Carrizo Cane Control Demonstration Project in Webb County on the Rio Grande

In 2007, the TSSWCB worked with conservation partners to demonstrate the effectiveness of aerial herbicide application to control carrizo cane for border security purposes. Conducted just outside of Laredo, approximately 120 acres of cane was sprayed on private land along the Rio Grande. The Webb SWCD #337 was critical to the success of this demonstration project.

  • $18,000 in State Brush Control Program funding from TSSWCB
  • $7,714 in match funding from private landowner, private chemical company, and private aerial applicator company

Funding Needs for Rio Grande Carrizo Cane Control

In order for the TSSWCB to successfully implement the Rio Grande Carrizo Cane Eradication Program, the Texas Legislature estimated a $4.9 million annual budget will be necessary. Funds are needed for:

  • local SWCDs to provide on-the-ground technical assistance and conservation planning for private landowners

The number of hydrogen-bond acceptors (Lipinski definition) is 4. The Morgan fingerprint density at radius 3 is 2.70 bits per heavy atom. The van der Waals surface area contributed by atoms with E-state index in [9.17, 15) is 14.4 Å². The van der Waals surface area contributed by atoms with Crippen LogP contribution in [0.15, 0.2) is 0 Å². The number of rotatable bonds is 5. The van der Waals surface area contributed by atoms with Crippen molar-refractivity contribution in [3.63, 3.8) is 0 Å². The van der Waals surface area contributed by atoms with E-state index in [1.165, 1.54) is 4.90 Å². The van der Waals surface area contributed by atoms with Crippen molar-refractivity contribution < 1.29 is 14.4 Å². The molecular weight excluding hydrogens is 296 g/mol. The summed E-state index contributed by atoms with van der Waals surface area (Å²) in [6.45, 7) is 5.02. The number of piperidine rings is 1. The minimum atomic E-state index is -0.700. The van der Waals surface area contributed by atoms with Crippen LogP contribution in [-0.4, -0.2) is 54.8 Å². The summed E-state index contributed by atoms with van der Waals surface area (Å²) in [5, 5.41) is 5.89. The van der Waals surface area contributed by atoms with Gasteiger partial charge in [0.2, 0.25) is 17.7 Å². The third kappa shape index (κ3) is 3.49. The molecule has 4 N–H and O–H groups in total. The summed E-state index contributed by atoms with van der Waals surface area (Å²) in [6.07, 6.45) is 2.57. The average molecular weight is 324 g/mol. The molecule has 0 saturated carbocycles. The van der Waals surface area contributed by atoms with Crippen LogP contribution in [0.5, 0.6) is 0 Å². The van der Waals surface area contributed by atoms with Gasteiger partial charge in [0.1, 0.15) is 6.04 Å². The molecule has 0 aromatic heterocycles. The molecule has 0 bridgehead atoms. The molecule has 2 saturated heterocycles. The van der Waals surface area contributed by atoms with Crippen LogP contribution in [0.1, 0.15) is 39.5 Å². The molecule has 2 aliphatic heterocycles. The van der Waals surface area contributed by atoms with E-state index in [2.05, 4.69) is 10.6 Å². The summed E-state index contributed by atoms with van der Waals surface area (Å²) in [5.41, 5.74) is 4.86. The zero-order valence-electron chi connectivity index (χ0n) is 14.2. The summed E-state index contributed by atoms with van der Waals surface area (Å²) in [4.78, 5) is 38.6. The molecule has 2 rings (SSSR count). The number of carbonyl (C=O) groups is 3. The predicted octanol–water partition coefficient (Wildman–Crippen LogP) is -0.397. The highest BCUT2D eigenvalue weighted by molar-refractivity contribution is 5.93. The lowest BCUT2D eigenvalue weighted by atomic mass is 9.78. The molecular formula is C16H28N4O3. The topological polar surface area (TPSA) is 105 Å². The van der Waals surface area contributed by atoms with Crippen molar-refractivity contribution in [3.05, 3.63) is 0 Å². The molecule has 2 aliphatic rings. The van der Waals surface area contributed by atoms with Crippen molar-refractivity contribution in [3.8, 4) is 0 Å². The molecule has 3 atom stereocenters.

• direct control and treatment of carrizo cane, to be conducted primarily through private contractors, potentially including:
  • mechanical topping to allow for immediate visibility
  • aerial and ground application of chemical herbicides
  • propagation and distribution of biological control agents
  • revegetation of native plants in highly disturbed areas
  • conducting scientific investigations to ensure the program is successful, including:
  • aerial and remote sensing for detailed mapping of the spatial extent of the cane infestation
  • documenting the water conserved from managing arundo
  • evaluating treatment impacts on river hydrology, sediment dynamics, water quality, and aquatic health
  • two new positions at TSSWCB to provide overall program planning and management, public outreach, and landowner coordination.

"Protecting and Enhancing Natural Resources since 1939."